Before a judge can accept a waiver, he must inform you of all of our rights in the extradition process.
Your next court date – if you “make bond” is usually 30 days – but some judge’s check on your extradition in a shorter time frame than that. If the demanding state is still workingon the paperwork – the time frame can extended for an additional 60 days.
Most of the time – the extradition process is completed before the expiration of the total 90-day period.
BUT if the 90 days expires without a Governor’s Warrant of Rendition being issued, YOU MUST BE RELEASED unless you agree to extend “the 90-day rule.” The warrant however REMAINS ACTIVE. The fugitive warrant does not disappear because Colorado did not act quickly enough – this means that until you address the warrant – you are again and again subject to arrest and extradition.
The judge makes sure the documents are in order and you are then held for pick up by agents of the state of Colorado.
If you decide to file a Petition for a Writ of Habeas Corpus, the judge will set a reasonable time within which the petition must be filed. Again – the issues that can be raised to challenge the extradition are very limited.
The state of Colorado is represented by the local State’s Attorney’s Office.
You have a right to an appointed lawyer and may or may not be allowed bail subject to the discretion of the judge. If the Governor’s warrant has already arrived – most likely you will be held without bail .. thus delaying your return to Colorado and INCREASING your time in custody.. You must think carefully before you seek to file a petition for habeas corpus.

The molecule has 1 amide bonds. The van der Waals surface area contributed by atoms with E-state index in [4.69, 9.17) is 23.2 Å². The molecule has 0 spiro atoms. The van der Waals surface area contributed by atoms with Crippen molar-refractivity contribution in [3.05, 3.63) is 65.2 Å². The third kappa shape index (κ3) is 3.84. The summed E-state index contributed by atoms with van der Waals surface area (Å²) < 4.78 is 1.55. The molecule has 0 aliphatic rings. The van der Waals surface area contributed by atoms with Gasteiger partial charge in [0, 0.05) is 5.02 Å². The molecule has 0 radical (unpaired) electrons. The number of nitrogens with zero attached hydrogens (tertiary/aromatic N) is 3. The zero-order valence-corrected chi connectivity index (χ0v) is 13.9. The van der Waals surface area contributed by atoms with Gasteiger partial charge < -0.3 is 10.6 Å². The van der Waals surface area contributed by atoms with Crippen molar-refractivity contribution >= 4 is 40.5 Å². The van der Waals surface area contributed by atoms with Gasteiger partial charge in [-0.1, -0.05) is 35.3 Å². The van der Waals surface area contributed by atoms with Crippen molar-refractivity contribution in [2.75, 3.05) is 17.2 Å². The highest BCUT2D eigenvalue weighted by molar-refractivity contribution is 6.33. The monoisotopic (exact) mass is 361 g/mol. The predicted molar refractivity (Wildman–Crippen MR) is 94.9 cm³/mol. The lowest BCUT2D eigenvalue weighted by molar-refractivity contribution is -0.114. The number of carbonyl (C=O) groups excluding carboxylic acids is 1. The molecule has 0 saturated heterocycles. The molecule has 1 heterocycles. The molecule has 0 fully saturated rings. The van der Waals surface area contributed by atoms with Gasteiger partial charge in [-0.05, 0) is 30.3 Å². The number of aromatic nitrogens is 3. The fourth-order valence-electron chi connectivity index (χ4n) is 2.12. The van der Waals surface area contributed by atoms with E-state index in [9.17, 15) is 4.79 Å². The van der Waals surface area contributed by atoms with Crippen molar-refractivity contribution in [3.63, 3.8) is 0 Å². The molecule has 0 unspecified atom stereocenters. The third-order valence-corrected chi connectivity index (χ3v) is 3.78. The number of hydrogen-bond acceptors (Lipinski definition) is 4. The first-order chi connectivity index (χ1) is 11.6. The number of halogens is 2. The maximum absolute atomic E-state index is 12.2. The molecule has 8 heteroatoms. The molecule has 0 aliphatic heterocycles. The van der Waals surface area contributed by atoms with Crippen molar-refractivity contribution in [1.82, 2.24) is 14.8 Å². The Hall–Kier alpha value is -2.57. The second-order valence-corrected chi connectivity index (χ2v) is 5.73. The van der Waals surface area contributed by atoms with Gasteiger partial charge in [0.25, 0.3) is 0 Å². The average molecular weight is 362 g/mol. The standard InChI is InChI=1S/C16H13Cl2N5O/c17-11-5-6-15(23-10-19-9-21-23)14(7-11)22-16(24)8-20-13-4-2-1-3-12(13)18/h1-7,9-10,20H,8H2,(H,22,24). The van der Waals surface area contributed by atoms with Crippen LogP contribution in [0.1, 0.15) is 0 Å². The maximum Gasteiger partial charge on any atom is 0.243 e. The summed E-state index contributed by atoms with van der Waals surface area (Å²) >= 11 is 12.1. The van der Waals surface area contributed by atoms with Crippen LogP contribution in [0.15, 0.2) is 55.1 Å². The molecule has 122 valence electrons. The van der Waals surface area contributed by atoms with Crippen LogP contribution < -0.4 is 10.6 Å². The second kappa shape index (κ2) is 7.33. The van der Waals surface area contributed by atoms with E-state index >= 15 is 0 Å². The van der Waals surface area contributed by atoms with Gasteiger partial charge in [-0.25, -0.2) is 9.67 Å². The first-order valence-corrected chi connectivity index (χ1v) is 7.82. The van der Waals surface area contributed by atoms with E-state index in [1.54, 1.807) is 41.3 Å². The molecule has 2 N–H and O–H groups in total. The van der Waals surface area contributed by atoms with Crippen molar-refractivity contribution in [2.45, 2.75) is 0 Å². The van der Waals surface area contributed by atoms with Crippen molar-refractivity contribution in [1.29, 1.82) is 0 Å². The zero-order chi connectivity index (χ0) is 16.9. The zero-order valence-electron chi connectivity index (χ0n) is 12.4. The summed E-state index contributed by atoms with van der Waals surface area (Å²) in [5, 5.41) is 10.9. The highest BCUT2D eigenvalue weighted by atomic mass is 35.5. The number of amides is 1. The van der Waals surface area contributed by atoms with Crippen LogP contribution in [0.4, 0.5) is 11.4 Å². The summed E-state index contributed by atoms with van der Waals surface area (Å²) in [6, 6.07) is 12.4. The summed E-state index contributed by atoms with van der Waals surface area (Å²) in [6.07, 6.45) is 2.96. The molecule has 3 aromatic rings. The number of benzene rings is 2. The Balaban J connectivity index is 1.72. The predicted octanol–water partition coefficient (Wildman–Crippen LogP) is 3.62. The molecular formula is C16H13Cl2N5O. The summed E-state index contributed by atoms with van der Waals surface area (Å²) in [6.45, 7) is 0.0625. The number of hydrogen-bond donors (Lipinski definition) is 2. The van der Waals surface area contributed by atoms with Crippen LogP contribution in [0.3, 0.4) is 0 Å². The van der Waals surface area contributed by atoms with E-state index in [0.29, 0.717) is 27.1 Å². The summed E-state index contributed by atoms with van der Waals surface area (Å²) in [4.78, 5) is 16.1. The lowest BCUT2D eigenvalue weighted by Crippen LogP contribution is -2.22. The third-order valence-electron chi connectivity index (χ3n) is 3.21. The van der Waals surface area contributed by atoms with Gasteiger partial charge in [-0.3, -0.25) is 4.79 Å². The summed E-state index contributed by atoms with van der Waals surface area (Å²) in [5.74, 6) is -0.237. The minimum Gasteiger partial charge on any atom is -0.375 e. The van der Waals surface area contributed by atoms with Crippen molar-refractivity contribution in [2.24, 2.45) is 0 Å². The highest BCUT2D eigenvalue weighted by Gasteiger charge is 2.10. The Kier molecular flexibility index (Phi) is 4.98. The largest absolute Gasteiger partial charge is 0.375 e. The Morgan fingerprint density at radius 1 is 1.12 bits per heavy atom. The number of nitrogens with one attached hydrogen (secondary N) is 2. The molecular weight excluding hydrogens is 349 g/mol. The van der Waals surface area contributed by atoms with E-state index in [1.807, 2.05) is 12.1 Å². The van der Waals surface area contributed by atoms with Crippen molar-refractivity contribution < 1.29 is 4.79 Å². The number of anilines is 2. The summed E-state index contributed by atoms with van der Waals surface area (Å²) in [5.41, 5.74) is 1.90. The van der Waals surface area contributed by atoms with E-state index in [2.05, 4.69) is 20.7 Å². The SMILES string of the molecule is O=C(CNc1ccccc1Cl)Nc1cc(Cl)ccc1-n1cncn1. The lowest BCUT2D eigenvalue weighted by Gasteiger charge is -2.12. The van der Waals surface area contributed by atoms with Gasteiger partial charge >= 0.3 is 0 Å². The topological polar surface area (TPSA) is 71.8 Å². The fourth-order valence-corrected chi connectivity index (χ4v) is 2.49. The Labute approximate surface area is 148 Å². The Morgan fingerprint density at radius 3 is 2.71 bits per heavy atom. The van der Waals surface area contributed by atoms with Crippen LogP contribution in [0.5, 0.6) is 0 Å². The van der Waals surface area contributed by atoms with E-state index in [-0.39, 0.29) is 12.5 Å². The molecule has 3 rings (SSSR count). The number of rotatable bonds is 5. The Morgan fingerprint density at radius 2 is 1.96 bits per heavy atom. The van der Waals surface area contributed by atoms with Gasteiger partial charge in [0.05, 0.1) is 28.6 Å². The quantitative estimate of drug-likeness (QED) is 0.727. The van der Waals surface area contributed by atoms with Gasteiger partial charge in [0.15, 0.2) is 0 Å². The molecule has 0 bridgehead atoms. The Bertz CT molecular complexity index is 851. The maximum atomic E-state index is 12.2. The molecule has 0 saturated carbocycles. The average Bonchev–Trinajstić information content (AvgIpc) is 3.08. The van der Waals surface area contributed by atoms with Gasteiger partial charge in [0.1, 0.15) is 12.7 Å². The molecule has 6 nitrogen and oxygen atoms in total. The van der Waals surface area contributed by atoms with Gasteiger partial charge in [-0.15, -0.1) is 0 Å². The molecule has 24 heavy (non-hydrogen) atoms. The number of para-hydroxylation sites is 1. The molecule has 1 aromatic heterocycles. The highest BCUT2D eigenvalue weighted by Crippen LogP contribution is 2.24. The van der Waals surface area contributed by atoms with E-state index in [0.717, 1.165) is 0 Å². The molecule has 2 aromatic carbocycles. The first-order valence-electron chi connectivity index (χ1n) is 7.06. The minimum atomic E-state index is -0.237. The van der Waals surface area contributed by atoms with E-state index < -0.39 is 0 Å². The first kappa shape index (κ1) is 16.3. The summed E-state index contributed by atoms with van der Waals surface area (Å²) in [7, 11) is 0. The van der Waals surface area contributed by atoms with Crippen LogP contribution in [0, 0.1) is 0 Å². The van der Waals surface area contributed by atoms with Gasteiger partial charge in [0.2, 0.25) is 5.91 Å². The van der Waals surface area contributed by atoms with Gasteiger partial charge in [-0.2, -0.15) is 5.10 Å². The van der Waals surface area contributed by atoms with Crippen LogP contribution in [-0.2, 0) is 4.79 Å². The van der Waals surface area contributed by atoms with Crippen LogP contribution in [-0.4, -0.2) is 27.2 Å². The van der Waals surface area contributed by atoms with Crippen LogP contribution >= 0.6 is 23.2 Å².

In a habeas corpus proceeding the state starts out with certain advantages in the evidence .. The judge must presume the following to be true if the Governor’s Warrant has arrived:
a. The Governor in issuing the warrant acted on a proper, legal, and sufficient requisition by the executive authority of a demanding state;
b. The accused is the person named in the requisition;
c. The accused is charged with an extraditable offense under the laws of the demanding state;
d. The accused was in the demanding state at the time of the commission of the offense;
e. The accused is a fugitive from justice;
f. The accused is legally held in custody for extradition to the demanding state.
g. The burden then shifts to the accused who must then prove beyond a reasonable doubt the existence of facts that would negate the facts necessary for the issuance of a valid Governor’s Warrant.
In effect – you almost always lose:
If you contest the validity of the Governor’s Warrant, the four basic issues are:
a. Are the extradition papers legally sufficient?
b. Is the accused substantially charged with a crime under the laws of the demanding state?
c. Is the person in custody the person charged?
d. Is the person a fugitive from justice (or is he otherwise properly sought under the extradition law)?
Under Colorado law – Colorado has 30 days from the time the Governor’s Warrant is served to appear and to take custody of the fugitive; otherwise, you may seek immediate release.
Colorado’s version of this law is as follows:
Upon ordering the delivery of a fugitive forthwith to the agent of a demanding state, a judge shall allow the agent of the demanding state a period of not less than fifteen days and not more than thirty days from the date of the order within which to complete transportation arrangements, travel to this state, and appear to take custody of the fugitive. During this period, pending the arrival of the agent of the demanding state, the fugitive shall remain in custody in this state without bail and shall not be discharged
The only defenses – as discussed above – are highly technical challenges to he paperwork of the demanding state. These are:
1. Are there any “fatal flaws” in the extradition paperwork that make the extradition invalid,
2. Are you are the victim of mistaken identity…meaning – do they have the wrong person that is named in the warrant from the demanding state.